Upon executing apt-key list, I see a key which I wish to remove.

pub   rsa2048 2017-11-24 [SC]
      3241 413F 3CE0 B919 E82F  DCA0 6239 92CF C9A9 7C2C
uid           [ unknown] John Doe <[email protected]>
sub   rsa2048 2017-11-24 [E]

man apt-key tells me that I may delete a key by executing apt-key del keyid. It also tells me that list (aka finger) will list trusted keys with fingerprints, so I am assuming that 3241 413F 3CE0 B919 E82F DCA0 6239 92CF C9A9 7C2C is the fingerprint and not the keyid. I've messed around with gpg --list-keys and gpg --list-public-keys, however, it doesn't list any keys but creates ~/.gnupg/ with various non-text files which do not display the key IDs.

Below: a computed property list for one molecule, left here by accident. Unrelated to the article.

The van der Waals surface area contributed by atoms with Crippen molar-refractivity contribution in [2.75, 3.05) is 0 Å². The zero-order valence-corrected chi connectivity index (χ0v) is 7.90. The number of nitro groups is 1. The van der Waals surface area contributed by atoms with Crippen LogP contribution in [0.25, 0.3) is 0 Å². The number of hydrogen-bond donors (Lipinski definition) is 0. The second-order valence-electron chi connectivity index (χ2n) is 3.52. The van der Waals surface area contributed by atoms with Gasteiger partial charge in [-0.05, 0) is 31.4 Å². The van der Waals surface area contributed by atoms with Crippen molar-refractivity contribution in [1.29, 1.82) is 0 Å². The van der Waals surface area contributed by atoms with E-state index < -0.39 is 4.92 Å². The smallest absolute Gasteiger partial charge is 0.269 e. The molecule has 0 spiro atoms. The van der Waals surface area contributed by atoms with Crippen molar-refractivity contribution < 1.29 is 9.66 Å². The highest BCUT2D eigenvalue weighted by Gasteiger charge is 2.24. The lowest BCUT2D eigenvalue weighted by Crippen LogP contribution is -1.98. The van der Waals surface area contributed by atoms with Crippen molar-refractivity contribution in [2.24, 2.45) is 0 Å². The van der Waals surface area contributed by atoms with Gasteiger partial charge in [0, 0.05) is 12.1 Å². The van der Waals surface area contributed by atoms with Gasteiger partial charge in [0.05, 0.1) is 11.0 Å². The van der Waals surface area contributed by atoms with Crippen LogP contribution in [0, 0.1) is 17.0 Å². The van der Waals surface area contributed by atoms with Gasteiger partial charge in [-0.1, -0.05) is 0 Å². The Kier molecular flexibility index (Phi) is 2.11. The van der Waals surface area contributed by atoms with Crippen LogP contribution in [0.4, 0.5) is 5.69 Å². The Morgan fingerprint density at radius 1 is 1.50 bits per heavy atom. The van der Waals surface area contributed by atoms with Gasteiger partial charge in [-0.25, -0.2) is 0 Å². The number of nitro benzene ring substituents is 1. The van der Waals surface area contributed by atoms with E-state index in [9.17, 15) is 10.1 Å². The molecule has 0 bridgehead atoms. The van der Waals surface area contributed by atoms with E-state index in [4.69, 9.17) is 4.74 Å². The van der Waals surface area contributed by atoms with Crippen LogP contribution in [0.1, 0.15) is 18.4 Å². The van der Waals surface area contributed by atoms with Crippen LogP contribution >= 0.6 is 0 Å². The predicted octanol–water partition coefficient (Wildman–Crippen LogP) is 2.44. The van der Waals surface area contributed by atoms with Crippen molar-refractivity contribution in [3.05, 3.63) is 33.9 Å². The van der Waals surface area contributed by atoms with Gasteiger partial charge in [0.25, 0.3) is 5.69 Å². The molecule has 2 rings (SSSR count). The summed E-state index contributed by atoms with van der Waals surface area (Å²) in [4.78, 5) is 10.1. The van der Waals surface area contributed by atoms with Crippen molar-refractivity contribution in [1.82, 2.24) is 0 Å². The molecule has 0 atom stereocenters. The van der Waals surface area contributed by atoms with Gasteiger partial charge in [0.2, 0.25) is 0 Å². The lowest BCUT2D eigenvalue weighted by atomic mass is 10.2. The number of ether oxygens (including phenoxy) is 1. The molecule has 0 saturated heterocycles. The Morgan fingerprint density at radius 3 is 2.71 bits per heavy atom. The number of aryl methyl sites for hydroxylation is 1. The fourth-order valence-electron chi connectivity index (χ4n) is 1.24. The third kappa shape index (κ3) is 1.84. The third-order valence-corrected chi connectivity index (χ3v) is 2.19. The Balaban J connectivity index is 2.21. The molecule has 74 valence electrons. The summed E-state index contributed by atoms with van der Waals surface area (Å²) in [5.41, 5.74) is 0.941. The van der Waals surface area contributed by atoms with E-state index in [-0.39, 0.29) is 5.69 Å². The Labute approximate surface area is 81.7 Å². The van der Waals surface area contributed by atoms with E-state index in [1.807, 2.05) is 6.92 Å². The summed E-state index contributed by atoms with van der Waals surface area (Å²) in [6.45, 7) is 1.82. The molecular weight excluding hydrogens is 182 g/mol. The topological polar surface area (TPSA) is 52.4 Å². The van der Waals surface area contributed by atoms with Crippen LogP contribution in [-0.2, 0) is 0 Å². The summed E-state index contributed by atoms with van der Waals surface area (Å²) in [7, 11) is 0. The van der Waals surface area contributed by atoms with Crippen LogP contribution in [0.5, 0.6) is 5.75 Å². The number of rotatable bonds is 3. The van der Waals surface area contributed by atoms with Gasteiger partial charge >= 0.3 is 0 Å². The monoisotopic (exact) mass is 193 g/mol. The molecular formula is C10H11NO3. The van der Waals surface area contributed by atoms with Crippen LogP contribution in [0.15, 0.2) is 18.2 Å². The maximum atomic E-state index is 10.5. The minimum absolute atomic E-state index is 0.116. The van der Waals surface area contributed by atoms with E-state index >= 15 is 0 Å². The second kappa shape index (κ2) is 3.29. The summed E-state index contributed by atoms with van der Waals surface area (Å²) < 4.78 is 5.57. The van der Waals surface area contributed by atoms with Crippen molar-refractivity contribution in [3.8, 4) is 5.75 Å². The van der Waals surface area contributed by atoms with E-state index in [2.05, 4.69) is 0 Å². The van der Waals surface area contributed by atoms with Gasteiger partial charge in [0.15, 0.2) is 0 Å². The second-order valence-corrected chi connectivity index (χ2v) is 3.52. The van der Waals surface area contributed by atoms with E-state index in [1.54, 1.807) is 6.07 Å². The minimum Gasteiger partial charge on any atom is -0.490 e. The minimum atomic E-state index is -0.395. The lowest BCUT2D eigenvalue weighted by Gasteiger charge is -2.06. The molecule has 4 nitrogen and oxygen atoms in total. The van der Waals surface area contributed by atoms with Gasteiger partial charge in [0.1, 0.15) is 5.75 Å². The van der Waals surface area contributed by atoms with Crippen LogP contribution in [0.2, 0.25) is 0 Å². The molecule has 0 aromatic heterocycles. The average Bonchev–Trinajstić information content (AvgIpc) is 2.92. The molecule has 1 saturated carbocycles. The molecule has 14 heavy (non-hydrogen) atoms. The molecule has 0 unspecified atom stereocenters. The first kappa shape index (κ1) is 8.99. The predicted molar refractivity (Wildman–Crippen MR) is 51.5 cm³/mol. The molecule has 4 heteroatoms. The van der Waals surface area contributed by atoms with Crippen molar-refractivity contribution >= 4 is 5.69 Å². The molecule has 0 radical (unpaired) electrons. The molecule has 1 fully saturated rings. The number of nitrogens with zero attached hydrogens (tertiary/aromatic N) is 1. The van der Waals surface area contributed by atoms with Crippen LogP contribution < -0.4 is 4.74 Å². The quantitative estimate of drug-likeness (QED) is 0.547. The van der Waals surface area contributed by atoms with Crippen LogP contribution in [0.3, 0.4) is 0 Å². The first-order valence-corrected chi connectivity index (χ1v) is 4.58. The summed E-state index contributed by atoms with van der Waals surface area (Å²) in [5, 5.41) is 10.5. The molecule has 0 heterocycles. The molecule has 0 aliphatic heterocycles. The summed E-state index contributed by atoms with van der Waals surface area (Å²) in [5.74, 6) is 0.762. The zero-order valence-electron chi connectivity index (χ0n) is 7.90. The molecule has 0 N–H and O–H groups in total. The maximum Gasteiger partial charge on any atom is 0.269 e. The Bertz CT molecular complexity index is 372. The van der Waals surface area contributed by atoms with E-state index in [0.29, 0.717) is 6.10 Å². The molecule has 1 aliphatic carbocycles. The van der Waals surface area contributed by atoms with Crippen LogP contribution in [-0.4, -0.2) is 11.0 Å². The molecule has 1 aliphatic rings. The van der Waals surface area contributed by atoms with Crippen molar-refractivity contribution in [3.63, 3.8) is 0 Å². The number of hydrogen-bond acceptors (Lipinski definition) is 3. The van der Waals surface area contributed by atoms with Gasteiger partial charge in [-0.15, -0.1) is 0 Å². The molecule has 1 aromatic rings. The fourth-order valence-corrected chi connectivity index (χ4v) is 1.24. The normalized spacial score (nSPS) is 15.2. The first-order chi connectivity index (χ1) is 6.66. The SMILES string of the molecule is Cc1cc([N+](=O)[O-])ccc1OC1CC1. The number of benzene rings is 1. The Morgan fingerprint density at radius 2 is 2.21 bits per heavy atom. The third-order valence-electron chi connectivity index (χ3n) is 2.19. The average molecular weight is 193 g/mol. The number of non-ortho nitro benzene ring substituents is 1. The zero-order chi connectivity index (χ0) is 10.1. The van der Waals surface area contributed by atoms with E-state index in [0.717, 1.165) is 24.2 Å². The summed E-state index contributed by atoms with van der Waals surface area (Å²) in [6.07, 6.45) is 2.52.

How can I identify the keyid so I may delete the key?

PS. Before asking this question, I searched for a solution, and some recommend not using "short key ids". If I should not be deleting keys by the keyid as described by man apt-key, please provide the appropriate way.

1 Answer 1


The keyid is the last 8 characters of the gpg key's fingerprint, which is that long hex-code under pub

In your case it is: sudo apt-key del C9A97C2C


  • 2
    Thanks Mark, I had actually seen that post, but considering that man apt-key does not also mirror this information, it made me question whether I am actually doing this correct by using the frowned upon short key ID. Jan 31, 2018 at 14:10
  • 3
    Wow, that's seriously.... not obvious from the tools. Great answer, thanks. Aug 19, 2020 at 22:17
  • 2
    It seems it is also valid to use the whole ID string
    – yurtesen
    Nov 22, 2020 at 18:19
  • yeah, apt-key and gpg have some serious brainfarts when it comes to CLI UX Jan 21 at 21:54

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